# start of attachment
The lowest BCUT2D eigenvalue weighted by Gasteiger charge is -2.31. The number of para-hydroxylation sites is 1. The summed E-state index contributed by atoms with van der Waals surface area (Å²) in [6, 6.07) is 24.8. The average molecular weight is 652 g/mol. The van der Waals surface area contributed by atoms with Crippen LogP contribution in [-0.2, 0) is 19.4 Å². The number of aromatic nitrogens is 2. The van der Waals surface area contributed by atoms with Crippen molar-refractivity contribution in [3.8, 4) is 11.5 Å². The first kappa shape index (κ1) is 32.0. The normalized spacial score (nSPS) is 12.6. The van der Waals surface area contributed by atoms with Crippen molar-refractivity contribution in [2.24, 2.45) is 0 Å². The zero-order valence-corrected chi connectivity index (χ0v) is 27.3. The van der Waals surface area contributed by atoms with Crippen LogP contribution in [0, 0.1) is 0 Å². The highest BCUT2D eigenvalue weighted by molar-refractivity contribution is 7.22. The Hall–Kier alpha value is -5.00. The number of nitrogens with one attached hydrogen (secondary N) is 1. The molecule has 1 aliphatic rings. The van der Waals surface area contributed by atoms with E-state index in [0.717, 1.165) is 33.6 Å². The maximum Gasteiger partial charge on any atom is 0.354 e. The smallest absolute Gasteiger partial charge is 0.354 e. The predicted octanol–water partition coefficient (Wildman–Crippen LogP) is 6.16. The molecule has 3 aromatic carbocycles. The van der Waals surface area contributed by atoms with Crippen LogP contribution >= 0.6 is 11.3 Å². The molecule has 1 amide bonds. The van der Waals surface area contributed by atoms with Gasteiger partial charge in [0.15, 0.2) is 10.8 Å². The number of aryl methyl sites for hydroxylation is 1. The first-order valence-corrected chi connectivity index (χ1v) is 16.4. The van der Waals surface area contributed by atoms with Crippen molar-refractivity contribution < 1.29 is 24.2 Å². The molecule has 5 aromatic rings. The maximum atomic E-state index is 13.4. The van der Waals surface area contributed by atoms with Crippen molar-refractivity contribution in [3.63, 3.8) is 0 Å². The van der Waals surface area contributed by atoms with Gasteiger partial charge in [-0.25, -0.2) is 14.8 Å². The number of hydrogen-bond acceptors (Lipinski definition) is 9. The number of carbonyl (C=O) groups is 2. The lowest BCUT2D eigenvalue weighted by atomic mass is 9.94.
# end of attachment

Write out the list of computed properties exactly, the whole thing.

The lowest BCUT2D eigenvalue weighted by Gasteiger charge is -2.31. The number of para-hydroxylation sites is 1. The summed E-state index contributed by atoms with van der Waals surface area (Å²) in [6, 6.07) is 24.8. The average molecular weight is 652 g/mol. The van der Waals surface area contributed by atoms with Crippen LogP contribution in [-0.2, 0) is 19.4 Å². The number of aromatic nitrogens is 2. The van der Waals surface area contributed by atoms with Crippen molar-refractivity contribution in [3.8, 4) is 11.5 Å². The first kappa shape index (κ1) is 32.0. The normalized spacial score (nSPS) is 12.6. The van der Waals surface area contributed by atoms with Crippen molar-refractivity contribution in [2.24, 2.45) is 0 Å². The zero-order valence-corrected chi connectivity index (χ0v) is 27.3. The van der Waals surface area contributed by atoms with Crippen LogP contribution in [0, 0.1) is 0 Å². The highest BCUT2D eigenvalue weighted by molar-refractivity contribution is 7.22. The Hall–Kier alpha value is -5.00. The number of nitrogens with one attached hydrogen (secondary N) is 1. The molecule has 1 aliphatic rings. The van der Waals surface area contributed by atoms with E-state index in [0.717, 1.165) is 33.6 Å². The maximum Gasteiger partial charge on any atom is 0.354 e. The smallest absolute Gasteiger partial charge is 0.354 e. The predicted octanol–water partition coefficient (Wildman–Crippen LogP) is 6.16. The molecule has 3 aromatic carbocycles. The van der Waals surface area contributed by atoms with Crippen LogP contribution >= 0.6 is 11.3 Å². The molecule has 1 amide bonds. The van der Waals surface area contributed by atoms with Gasteiger partial charge in [0.15, 0.2) is 10.8 Å². The number of aryl methyl sites for hydroxylation is 1. The first-order valence-corrected chi connectivity index (χ1v) is 16.4. The van der Waals surface area contributed by atoms with Crippen molar-refractivity contribution < 1.29 is 24.2 Å². The molecule has 5 aromatic rings. The maximum atomic E-state index is 13.4. The van der Waals surface area contributed by atoms with Crippen molar-refractivity contribution in [3.63, 3.8) is 0 Å². The van der Waals surface area contributed by atoms with Gasteiger partial charge in [-0.25, -0.2) is 14.8 Å². The number of hydrogen-bond acceptors (Lipinski definition) is 9. The number of carbonyl (C=O) groups is 2. The lowest BCUT2D eigenvalue weighted by atomic mass is 9.94.